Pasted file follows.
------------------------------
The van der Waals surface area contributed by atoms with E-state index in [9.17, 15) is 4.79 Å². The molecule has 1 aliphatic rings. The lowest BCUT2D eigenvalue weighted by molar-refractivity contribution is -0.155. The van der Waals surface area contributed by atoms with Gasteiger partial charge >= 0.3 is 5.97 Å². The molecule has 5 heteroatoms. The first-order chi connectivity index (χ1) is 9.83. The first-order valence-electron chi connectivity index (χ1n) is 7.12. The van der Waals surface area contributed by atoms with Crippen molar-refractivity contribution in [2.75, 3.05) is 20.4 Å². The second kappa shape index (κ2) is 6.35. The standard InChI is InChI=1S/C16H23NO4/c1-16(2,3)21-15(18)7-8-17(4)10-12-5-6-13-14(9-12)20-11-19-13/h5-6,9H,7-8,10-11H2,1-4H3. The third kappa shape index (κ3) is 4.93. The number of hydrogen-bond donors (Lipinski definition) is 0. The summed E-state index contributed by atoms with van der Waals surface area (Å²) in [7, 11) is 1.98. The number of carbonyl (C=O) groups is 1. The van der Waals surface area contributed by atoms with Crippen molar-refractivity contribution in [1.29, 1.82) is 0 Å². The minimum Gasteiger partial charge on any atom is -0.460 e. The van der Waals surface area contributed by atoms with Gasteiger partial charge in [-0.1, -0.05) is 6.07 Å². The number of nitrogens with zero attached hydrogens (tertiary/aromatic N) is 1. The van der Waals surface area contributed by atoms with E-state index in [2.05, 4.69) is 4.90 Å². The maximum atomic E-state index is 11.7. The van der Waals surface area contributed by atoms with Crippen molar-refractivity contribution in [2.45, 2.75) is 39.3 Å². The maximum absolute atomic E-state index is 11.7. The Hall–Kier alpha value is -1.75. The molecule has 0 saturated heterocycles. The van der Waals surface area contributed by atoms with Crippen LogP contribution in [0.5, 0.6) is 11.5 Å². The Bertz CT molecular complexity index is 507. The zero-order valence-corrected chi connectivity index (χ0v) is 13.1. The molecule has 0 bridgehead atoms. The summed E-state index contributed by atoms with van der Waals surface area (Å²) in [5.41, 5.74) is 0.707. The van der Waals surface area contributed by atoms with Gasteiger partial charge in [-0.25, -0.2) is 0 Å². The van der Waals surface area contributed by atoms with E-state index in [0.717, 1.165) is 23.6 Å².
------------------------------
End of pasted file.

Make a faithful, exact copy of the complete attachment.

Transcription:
The van der Waals surface area contributed by atoms with E-state index in [9.17, 15) is 4.79 Å². The molecule has 1 aliphatic rings. The lowest BCUT2D eigenvalue weighted by molar-refractivity contribution is -0.155. The van der Waals surface area contributed by atoms with Gasteiger partial charge >= 0.3 is 5.97 Å². The molecule has 5 heteroatoms. The first-order chi connectivity index (χ1) is 9.83. The first-order valence-electron chi connectivity index (χ1n) is 7.12. The van der Waals surface area contributed by atoms with Crippen molar-refractivity contribution in [2.75, 3.05) is 20.4 Å². The second kappa shape index (κ2) is 6.35. The standard InChI is InChI=1S/C16H23NO4/c1-16(2,3)21-15(18)7-8-17(4)10-12-5-6-13-14(9-12)20-11-19-13/h5-6,9H,7-8,10-11H2,1-4H3. The third kappa shape index (κ3) is 4.93. The number of hydrogen-bond donors (Lipinski definition) is 0. The summed E-state index contributed by atoms with van der Waals surface area (Å²) in [7, 11) is 1.98. The number of carbonyl (C=O) groups is 1. The van der Waals surface area contributed by atoms with Crippen molar-refractivity contribution in [1.29, 1.82) is 0 Å². The minimum Gasteiger partial charge on any atom is -0.460 e. The van der Waals surface area contributed by atoms with Gasteiger partial charge in [-0.1, -0.05) is 6.07 Å². The number of nitrogens with zero attached hydrogens (tertiary/aromatic N) is 1. The van der Waals surface area contributed by atoms with E-state index in [2.05, 4.69) is 4.90 Å². The maximum atomic E-state index is 11.7. The van der Waals surface area contributed by atoms with Crippen molar-refractivity contribution in [2.45, 2.75) is 39.3 Å². The maximum absolute atomic E-state index is 11.7. The Hall–Kier alpha value is -1.75. The molecule has 0 saturated heterocycles. The van der Waals surface area contributed by atoms with Crippen LogP contribution in [0.5, 0.6) is 11.5 Å². The Bertz CT molecular complexity index is 507. The zero-order valence-corrected chi connectivity index (χ0v) is 13.1. The molecule has 0 bridgehead atoms. The summed E-state index contributed by atoms with van der Waals surface area (Å²) in [5.41, 5.74) is 0.707. The van der Waals surface area contributed by atoms with Gasteiger partial charge in [-0.25, -0.2) is 0 Å². The van der Waals surface area contributed by atoms with E-state index in [0.717, 1.165) is 23.6 Å².